There’s something about Frank Muytjens’ building on the North Brooklyn waterfront—it looks just like it’s about to untie itself and slowly slip out into the East River. With the mass of an old steamer ship, and a perfect berth just in from the shore, the historic former food warehouse brings to mind the great shipping cities of the Old World—London, or Amsterdam—rather than the luxury shorefronts of the New.
On a cool, rainy summer afternoon, the sense of the sea, of ports, is unmistakable. The approach to the building’s entrance leads right to the river. Fog seems just about to roll in. All of which is more than fitting for Muytjens, a native of Amsterdam and the workwear-loving head of men’s design for J.Crew. After years in Manhattan, Muytjens has recently taken up residence in Williamsburg for the most practical of reasons: he needed to be somewhere that would also allow his now one-year-old Vizsla (Dutch, a Hungarian hunting dog), who was a birthday gift. “I came to see it on the recommendation of a friend… I loved the narrowness of the windows, the height of the ceilings.”
Muytjens wears a timeless denim shirt (and a peek in his closet reveals several dozen more) that wouldn’t have looked out of place in a shipyard once upon a time, but is now more than chic enough for a trip down to Zebulon, his favorite local watering hole (if a relentlessly cool, impeccably curated French boite can be called a watering hole) or a jaunt over to Darr, his preferred source for the natural scrub brushes and patinated vintage work lamps that are so popular these days.
As one might expect from the man who brought elegant retro-contemporary suits roaring to the fore at J.Crew, and oversaw the transformation of the Tribeca Liquor Store bar into the company’s first menswear shop (without killing any of the old bar vibe), Muytjens’ apartment shows a more than glancing appreciation for things vintage. In fact, when asked his home design philosophy, he says plainly, “I like old things, antique things with a patina… there’s never really a plan, it’s just intuitive: I buy things and they just come together. And the older you get, the more you know what you want.” Old metal shop-stools sidle up to a classic mid-century blond wood table, and a patchworked piece of textile covers the seat of a slender metal chair. A cunning, expandable, paint-spattered bench plays host to art in frames along one wall, while an old metal fan fills the space above an end table.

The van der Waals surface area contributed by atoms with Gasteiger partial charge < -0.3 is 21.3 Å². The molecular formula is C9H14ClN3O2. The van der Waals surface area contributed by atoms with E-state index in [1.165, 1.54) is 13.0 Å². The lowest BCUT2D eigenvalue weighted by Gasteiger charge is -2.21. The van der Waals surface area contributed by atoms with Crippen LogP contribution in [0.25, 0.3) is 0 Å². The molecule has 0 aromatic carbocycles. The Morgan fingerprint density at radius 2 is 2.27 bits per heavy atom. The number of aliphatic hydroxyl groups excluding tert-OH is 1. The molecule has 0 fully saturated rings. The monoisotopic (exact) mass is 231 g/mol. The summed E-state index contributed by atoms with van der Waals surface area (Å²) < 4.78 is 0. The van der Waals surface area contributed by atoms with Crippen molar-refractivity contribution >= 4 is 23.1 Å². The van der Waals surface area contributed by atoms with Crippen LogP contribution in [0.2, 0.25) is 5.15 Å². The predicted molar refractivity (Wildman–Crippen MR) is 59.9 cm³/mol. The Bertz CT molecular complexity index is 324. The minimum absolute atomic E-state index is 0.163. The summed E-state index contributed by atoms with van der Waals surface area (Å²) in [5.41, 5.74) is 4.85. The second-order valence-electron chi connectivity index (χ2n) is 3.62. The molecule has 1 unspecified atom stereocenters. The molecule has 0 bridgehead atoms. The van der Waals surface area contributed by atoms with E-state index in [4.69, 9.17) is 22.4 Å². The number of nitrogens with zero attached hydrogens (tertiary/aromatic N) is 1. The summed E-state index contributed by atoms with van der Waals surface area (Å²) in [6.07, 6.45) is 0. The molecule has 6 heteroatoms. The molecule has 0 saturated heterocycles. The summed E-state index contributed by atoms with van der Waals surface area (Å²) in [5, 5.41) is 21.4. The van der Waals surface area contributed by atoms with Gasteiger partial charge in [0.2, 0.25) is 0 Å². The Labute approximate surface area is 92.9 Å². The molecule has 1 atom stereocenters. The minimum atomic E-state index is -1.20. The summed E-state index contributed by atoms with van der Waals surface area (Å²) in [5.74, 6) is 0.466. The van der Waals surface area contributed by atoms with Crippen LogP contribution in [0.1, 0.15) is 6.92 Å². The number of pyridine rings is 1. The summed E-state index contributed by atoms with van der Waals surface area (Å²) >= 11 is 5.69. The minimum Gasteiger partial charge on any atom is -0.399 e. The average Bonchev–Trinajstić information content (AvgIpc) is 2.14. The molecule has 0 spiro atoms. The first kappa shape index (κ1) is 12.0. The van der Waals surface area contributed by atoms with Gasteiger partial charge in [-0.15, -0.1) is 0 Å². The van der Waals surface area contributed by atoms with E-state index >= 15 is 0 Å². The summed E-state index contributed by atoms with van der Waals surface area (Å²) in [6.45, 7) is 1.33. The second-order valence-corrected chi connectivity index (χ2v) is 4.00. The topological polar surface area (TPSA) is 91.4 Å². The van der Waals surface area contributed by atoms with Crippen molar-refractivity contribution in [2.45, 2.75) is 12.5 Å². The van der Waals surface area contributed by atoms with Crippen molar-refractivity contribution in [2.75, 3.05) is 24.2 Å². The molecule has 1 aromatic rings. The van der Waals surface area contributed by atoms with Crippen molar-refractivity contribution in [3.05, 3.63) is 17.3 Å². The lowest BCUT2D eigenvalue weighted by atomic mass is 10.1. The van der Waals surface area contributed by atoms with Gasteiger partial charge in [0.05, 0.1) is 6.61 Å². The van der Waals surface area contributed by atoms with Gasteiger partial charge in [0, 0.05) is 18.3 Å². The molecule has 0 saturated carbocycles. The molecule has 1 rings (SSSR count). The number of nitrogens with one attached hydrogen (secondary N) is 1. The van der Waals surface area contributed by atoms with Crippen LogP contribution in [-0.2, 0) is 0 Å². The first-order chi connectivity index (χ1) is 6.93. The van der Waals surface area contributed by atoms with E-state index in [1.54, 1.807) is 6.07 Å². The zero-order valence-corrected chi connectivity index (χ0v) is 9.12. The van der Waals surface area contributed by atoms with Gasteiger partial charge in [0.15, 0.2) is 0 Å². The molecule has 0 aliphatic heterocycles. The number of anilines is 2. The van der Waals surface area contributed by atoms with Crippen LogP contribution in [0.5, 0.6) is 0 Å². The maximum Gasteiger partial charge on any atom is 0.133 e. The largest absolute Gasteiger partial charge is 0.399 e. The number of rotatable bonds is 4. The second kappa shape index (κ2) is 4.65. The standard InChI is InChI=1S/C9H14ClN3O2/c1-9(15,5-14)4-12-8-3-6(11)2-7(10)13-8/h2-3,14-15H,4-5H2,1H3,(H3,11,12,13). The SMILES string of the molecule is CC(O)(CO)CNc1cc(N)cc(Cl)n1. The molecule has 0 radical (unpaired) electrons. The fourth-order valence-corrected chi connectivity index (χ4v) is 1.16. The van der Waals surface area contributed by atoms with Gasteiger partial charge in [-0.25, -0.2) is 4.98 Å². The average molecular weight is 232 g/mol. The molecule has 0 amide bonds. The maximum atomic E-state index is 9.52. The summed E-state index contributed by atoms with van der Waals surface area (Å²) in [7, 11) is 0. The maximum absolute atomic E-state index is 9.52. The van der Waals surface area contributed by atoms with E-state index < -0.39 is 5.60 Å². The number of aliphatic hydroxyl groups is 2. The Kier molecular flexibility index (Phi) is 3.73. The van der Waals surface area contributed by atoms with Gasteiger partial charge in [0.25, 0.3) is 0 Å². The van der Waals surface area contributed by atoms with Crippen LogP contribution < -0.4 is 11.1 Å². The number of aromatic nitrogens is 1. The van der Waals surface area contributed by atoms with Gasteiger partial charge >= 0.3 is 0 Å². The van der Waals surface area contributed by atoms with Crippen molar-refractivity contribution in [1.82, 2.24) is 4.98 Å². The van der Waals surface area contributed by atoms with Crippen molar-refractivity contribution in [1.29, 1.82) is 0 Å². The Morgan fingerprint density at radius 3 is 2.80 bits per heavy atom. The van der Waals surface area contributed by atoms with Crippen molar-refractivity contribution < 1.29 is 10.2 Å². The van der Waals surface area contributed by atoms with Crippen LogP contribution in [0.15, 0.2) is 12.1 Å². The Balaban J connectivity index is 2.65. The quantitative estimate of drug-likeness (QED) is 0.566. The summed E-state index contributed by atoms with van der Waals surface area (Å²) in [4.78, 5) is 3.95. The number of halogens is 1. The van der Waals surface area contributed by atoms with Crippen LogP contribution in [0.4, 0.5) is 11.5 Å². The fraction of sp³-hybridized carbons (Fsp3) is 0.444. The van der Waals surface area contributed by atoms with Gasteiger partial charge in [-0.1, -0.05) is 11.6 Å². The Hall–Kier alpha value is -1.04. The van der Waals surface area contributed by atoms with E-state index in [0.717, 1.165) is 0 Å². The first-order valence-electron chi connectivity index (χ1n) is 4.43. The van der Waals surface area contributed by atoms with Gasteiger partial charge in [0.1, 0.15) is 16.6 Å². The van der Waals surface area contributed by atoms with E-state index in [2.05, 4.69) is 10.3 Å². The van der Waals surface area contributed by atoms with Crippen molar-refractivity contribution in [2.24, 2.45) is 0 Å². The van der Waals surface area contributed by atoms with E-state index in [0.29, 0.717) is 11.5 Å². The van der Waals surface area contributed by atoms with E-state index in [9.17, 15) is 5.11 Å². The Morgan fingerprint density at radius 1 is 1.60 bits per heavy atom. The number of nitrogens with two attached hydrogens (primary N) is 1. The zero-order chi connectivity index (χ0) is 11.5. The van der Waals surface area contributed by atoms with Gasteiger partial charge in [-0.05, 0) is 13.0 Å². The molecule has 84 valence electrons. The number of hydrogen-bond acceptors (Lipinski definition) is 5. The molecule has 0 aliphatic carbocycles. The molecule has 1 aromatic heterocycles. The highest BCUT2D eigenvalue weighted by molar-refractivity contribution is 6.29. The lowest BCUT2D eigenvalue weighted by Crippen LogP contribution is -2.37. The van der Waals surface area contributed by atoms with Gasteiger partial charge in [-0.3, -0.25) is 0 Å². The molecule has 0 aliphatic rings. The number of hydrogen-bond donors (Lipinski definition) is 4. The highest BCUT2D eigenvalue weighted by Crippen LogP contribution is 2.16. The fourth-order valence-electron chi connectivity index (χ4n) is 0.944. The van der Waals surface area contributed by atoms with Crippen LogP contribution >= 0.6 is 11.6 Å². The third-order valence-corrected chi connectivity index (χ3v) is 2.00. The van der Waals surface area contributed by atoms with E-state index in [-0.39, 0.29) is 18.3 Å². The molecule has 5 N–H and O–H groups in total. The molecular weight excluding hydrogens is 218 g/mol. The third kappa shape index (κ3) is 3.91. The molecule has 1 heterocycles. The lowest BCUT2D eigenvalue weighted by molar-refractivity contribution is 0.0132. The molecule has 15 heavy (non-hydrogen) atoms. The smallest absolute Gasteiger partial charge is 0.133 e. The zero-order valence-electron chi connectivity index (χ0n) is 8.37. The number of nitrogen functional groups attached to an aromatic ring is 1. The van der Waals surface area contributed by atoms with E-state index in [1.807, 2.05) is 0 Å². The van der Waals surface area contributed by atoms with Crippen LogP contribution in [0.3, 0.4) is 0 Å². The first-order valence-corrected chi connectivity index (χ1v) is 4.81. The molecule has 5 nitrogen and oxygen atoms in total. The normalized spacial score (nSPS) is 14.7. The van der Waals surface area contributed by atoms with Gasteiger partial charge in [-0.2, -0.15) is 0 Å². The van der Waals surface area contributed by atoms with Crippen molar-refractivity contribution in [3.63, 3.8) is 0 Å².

Covering the table in the living room, and along the wall in the bedroom, tidy stacks of magazines, some of which have made the transatlantic crossing with him, pay tribute to Muytjens’ youth, and a different kind of vintage inspiration. A pile of issues of The Face (Adam Ant!) from the early 80s makes him nostalgic. “I lived for those magazines, especially The Face. It was everything I always ever wanted and needed.” I.D., Arena, and Fantastic Man are also represented, sharing pride of place with art and photography books.
On a dresser in the bedroom, an Edward Weston monograph becomes part of a silvery still life with leather-covered notebooks—one a beloved old Filofax—dried thistles, an earthenware vase, and feathers in a cup. A reproduction of an Old Master painting ties the whole thing together, and echoes the light and textures that fill the apartment. In fact, the place is full of Old Master moments, from the handblown glass on the living room windowsill and the dried branch in an iridescent bottle on the bookshelf to the gleam of Dutch’s auburn coat against the Oriental carpet. There’s even a copy of a meticulous portrait done by the master of the house. “It’s my mother… I took a painting class at the New York Academy of Art and did it for her seventieth birthday.”
Apparently you can take the designer out of the Netherlands, but you can’t take the Dutch out of the designer. •